SEATTLE--(BUSINESS WIRE)--Cancer Targeted Technology (CTT), a privately-held Seattle-based biotechnology firm focusing on cancer diagnostics and therapeutics, announced that the National Cancer Institute exercised the $2M Phase II option of a Small Business Innovation Research (SBIR) Phase I/II fast-track $2.3M contract to develop a new agent to treat metastatic prostate cancer. The contract develops a promising unique radiotherapeutic drug, CTT1403, that targets Prostate-Specific Membrane Antigen (PSMA). PSMA is over-expressed on prostate cancer and expression increases as the cancer metastasizes and becomes castrate-resistant. CTT’s unique phosphoramidate-based agents, bind irreversibly to PSMA and unlike other agents targeting PSMA, this distinctive mode of binding enhances uptake and internalization by tumor cells leading to increased accumulation of the therapeutic payload and improved efficacy.
In the Phase I $300K portion of the contract, conducted earlier in 2016, CTT successfully synthesized, tested and identified its lead drug, CTT1403. In addition to the PSMA targeting core, CTT1403 incorporates a chemical motif to increase circulation time, increase tumor uptake and decrease any binding to normal tissues. CTT1403, labeled with lutetium-177, demonstrated excellent circulation times in animal studies and cured 75% of mice implanted with human prostate tumors. CTT is working with Dr. Carolyn Anderson, Professor of Medicine, at University of Pittsburgh, to evaluate CTT1403 in mouse models of prostate cancer.
Dr. Anderson commented: "We are excited to continue our collaboration with CTT. The data from the first phase of the contract are promising, and we look forward to furthering this investigation to translate CTT1403 into human studies.”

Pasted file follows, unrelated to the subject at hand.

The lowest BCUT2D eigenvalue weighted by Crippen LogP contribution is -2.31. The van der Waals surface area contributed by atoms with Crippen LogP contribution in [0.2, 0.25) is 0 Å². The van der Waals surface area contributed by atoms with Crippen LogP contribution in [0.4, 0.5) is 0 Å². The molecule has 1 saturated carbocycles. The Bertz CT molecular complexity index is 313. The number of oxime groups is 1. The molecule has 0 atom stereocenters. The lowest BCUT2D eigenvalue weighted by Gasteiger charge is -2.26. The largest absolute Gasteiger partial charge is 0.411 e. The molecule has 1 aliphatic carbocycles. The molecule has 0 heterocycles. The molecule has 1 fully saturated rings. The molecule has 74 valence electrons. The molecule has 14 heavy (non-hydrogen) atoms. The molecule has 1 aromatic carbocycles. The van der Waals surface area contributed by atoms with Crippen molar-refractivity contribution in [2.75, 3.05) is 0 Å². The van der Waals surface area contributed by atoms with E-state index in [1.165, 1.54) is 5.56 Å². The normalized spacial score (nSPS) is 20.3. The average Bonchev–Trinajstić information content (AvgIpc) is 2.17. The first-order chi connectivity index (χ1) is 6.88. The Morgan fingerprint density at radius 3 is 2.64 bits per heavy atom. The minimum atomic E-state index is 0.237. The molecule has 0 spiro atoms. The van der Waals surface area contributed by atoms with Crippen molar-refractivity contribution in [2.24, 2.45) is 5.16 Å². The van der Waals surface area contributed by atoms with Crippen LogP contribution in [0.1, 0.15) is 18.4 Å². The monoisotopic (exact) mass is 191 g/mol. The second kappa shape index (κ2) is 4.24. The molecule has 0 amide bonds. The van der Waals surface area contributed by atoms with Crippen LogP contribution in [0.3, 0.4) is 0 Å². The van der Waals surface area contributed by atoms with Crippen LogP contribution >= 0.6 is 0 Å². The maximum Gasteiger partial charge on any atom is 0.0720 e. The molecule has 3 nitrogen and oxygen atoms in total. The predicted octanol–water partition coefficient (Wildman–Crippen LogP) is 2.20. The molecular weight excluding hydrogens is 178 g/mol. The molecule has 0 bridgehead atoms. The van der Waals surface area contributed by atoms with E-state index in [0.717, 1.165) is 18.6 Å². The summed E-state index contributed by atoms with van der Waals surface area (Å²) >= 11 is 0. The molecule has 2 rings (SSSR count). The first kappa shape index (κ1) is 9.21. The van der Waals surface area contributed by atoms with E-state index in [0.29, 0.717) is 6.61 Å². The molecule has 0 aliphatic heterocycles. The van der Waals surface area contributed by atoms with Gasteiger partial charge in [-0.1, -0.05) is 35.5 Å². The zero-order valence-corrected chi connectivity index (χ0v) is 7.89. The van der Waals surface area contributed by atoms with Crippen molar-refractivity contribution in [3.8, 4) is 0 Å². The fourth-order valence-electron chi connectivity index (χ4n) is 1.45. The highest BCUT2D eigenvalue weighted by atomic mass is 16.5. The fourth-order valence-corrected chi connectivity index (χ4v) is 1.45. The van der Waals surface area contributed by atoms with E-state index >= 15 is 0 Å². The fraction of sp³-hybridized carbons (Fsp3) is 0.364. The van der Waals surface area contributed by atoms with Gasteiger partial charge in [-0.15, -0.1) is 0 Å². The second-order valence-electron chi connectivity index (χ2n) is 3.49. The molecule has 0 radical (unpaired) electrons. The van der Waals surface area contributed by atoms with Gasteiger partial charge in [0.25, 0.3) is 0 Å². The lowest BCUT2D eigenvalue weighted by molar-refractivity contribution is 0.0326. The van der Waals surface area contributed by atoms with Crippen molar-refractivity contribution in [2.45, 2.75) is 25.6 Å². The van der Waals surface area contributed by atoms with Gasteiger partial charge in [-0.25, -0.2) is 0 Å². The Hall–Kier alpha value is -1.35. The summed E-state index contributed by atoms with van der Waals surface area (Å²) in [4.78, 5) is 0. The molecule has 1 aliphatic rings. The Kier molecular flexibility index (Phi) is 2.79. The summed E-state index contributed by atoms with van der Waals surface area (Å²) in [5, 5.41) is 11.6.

The Phase II $2M portion advances CTT1403 into Investigational New Drug (IND) enabling studies, including manufacturing, additional pharmacology and safety assessments. These IND studies will support the initial clinical trial in metastatic prostate cancer. CTT’s strategic plan to identify, target, treat and monitor metastatic prostate cancer, employs CTT1403 as a companion therapeutic agent to CTT’s diagnostic Positron Emission Tomography (PET) agent, CTT1057, that commenced clinical trials in November 2016 to image metastatic sites in patients with prostate cancer.
“We have rationally designed CTT1403 to maximize tumor uptake, while minimizing side effects, and the drug is demonstrating exceptional targeting to prostate tumors in animal models,” stated Dr. Beatrice Langton-Webster, CEO of CTT and Principal Investigator on the contract. “We were very excited to see substantial increases in survival times in mice implanted with human prostate tumors. CTT1403 holds great promise as a treatment that will result in meaningful increases in life expectancy for men suffering from prostate cancer.”